It seems that PM Khan is well aware of the situation and, therefore, he has become more confident and his claims of winning another term reflect the confidence. However, winning another term sounds very unrealistic, keeping in view the performance of the government in the last three years. Yes, in case the government improves its policymaking and implementation in the rest of its tenure and that too should have instant indicators, then the PTI could hope of winning the next election. Here, it is important to note that PM Imran Khan, after the emergence of the JKT group, had sensed something fishy and according to insiders decided to dissolve the National Assembly and call fresh elections. He felt that some forces within the government were creating hurdles for his government and its agenda of accountability. Consequently, when some strong guarantees and assurances were given from the powers-that-be, he decided against dissolving the National Assembly. Constitutionally, the Prime Minister has the powers to dissolve the National Assembly whenever he deems appropriate.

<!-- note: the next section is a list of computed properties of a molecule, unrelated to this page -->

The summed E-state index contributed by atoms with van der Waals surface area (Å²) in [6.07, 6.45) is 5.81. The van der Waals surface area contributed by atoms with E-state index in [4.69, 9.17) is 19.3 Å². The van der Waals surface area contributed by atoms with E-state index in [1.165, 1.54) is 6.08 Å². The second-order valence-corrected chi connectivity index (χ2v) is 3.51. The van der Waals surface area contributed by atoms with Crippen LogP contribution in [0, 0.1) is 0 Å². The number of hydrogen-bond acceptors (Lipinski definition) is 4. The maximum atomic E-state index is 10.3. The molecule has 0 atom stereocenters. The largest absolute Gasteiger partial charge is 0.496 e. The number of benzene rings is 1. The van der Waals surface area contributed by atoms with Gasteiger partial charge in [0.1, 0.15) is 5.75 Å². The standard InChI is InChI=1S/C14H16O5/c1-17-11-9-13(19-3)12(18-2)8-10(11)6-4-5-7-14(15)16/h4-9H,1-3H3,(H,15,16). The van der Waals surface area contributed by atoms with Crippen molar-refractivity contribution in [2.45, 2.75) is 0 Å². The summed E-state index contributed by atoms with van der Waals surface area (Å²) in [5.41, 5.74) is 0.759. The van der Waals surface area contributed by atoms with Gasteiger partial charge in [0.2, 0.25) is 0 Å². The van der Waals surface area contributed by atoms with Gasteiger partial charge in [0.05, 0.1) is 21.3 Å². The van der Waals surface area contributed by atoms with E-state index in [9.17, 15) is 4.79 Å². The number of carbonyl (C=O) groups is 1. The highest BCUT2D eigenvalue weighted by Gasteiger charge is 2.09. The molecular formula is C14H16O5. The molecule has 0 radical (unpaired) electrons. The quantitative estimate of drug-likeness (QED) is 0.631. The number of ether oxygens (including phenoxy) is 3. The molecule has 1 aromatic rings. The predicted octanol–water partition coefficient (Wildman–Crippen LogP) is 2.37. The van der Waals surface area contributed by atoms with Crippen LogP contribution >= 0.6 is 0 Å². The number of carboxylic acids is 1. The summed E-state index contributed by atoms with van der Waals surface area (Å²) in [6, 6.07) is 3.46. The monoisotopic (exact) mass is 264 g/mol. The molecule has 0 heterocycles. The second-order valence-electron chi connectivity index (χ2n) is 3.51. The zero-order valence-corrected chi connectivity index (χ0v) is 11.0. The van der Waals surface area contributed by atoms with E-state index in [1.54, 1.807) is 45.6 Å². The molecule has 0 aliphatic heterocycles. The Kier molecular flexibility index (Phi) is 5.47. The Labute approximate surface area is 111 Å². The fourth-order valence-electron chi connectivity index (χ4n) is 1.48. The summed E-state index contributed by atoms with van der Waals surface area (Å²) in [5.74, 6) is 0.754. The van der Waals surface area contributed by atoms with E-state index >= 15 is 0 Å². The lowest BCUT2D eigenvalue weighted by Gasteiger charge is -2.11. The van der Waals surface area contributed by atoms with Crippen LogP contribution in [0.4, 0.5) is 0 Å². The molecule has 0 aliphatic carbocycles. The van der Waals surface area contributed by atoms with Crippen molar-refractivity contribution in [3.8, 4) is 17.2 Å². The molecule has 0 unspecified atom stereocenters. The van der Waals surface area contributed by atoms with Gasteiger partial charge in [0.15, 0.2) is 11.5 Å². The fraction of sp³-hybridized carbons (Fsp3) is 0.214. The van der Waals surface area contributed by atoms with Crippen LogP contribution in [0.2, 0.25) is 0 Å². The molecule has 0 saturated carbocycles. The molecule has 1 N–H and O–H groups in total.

However, in no way the PTI government and PM Imran Khan are out of the woods and they would face tough challenges in the coming weeks and months. However, the confidence which PM Khan has started demonstrating and his body language also exudes is because of deep rifts within the opposition ranks. The opposition is not at all clear whether to bring down the PTI government. In case the PTI government is brought down, the main opposition parties, Pakistan Muslim League-Nawaz (PML-N) and Pakistan People’s Party (PPP), could not win elections singlehandedly. The PML-N may be better placed to win the election but for this it would have to win a sizable number of National Assembly seats in Sindh, KP and Balochistan provinces. Unfortunately, other than its political forte, Punjab, the PML-N may not be able to win even a handful of seats in the rest of the three provinces. The three provinces together have nearly half of the parliamentary strength of the National Assembly. The only way the opposition parties could win the next election is by contesting them as an alliance but the polarized political landscape of Pakistan and the history of animosity between the PPP and the PML-N and other small parties suggest that they could not do so. In case they contest elections as a united front, its political advantage would go to the PTI, because in the eyes of the general public almost all opposition parties, which remained in the government in the past, except the currently ruling PTI, have been involved in extensive financial corruption due to which the country and the people have suffered colossally.